paper evaluations: 05/18

Alejandro Hevia (
Thu, 18 May 2000 03:01:21 -0700 (PDT)

Evaluation of paper
"Lightweight Remote Procedure Call"
by B.N. Bershad et al.

The paper introduces a communication facility for efficient (non-inter-machine)
remote procedure calls, called lightweight remote procedure call (LRPC).
The facility is optimized for cross-domain calls (as opposed to cross-machine
calls) using small-sized parameters. The motivation for this decision is the
high frequency of cross-domain calls over cross-machine calls detected on
the main medium-sized kernel based systems. Also, the LRPC scheme tries to
avoid stubs overhead (with simple and automatically generated stubs from
interface descriptions), message copying (by sharing a stack, called the
A-stack, between client and server) and scheduling overhead (by optimizing
the way threads stop and continue execution in different domains).

The paper describes detailed the two main steps in the proposed facility
which are binding and calling. The binding operation links two different
tasks as client and server for a particular interface, and sets up some
basic information (as procedure description lists, linkage records and
needed A-stacks) on the system. Then, when calling a LRPC procedure, a
highly efficient yet safe control transfer is performed from the client thread
to the server thread, optimized by the sharing of data and avoiding
unnecessary system bookkeeping.

The paper's main contribution resides on providing a practical and efficient
scheme that lies between the fine-grain control of capability-based systems
and the abstraction and simplicity of regular remote procedure calls.
Nevertheless, a particular aspect in the motivation that may be subject
to criticism is the ultimate identification of system calls with RPC calls,
which is not evident in large kernel based systems like some UNIX flavors.


Evaluation of paper
"Active Messages: a Mechanism for Integrated Communication and Computation"
by T. von Eicken et al.

This paper describes a communication mechanism for large-scale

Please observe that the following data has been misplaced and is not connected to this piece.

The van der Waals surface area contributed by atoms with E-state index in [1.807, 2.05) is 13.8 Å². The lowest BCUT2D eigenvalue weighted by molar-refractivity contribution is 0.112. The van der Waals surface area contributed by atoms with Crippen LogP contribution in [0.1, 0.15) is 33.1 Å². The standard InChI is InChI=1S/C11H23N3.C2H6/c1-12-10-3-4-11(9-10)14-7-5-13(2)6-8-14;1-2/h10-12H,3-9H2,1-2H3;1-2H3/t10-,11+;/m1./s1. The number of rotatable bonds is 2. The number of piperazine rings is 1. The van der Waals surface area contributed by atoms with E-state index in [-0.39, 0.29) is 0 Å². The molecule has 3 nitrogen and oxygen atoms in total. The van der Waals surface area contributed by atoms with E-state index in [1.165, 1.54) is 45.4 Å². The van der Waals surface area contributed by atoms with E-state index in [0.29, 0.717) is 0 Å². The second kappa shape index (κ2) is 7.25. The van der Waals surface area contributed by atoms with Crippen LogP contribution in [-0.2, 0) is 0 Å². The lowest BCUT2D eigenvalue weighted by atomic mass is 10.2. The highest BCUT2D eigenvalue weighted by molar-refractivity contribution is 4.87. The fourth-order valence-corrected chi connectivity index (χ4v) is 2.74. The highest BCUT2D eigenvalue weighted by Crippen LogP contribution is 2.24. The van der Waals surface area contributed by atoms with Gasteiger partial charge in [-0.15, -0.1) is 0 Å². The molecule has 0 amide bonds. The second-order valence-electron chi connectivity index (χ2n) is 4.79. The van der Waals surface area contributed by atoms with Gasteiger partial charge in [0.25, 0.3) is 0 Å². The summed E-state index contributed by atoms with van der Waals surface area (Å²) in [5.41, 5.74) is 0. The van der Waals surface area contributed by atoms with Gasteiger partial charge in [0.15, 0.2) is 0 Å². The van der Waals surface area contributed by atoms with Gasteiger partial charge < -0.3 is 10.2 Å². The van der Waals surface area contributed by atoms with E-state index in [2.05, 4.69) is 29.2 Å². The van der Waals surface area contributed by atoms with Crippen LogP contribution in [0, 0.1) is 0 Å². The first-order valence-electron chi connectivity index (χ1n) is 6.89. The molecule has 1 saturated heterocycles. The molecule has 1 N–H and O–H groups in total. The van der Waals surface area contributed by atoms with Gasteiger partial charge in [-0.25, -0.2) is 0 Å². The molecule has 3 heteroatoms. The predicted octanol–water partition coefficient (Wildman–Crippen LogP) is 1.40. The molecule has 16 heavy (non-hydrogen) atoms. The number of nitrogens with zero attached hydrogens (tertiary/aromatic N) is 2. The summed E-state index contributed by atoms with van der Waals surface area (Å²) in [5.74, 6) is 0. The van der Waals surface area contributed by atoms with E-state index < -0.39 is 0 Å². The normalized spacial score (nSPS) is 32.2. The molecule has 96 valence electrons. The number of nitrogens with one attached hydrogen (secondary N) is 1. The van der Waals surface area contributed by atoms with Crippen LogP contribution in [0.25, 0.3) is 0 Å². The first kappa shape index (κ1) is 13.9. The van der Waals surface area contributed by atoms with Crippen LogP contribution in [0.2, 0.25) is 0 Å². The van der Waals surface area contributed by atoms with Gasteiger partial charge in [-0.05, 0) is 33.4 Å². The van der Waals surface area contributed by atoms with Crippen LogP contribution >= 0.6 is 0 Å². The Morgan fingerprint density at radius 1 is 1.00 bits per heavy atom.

multiprocessor systems. The scheme utilizes messages whose head
is the address of the remote user-level handler that extracts the message
from the network and integrate it into the on-going computation.
The paper proposes three main directives in order to make this
approach successful: a low startup cost for the handler of incoming
messages, overlapping and coordination of communication with on-going
computation in the processor (asynchronous message arrival) and the
elimination (or reduction) of communication overhead as buffering.

The authors also proposes a programming model to use together with this
scheme, called Split-C, which provides a split-phase remote operation
(with two instructions: PUT and GET) for the C language. As concrete
instances, implementations on nCUBE/2 and CM-5 architectures are analyzed too.
The paper also presents a further refining of the model, called TAM,
that requires compiler-driven memory allocation and re-scheduling of
the tasks in order to improve efficiency and coordination with the
receiving/processing of messages.

The main contribution of the paper is to propose a model for efficient
and lightweight support for message transmission, reception and scheduling,
which by overlapping computation and communication is able to significantly
improve the overall machine computation. Nevertheless, the paper seems
particularly long, over-detailed and often obscure in the use of specialized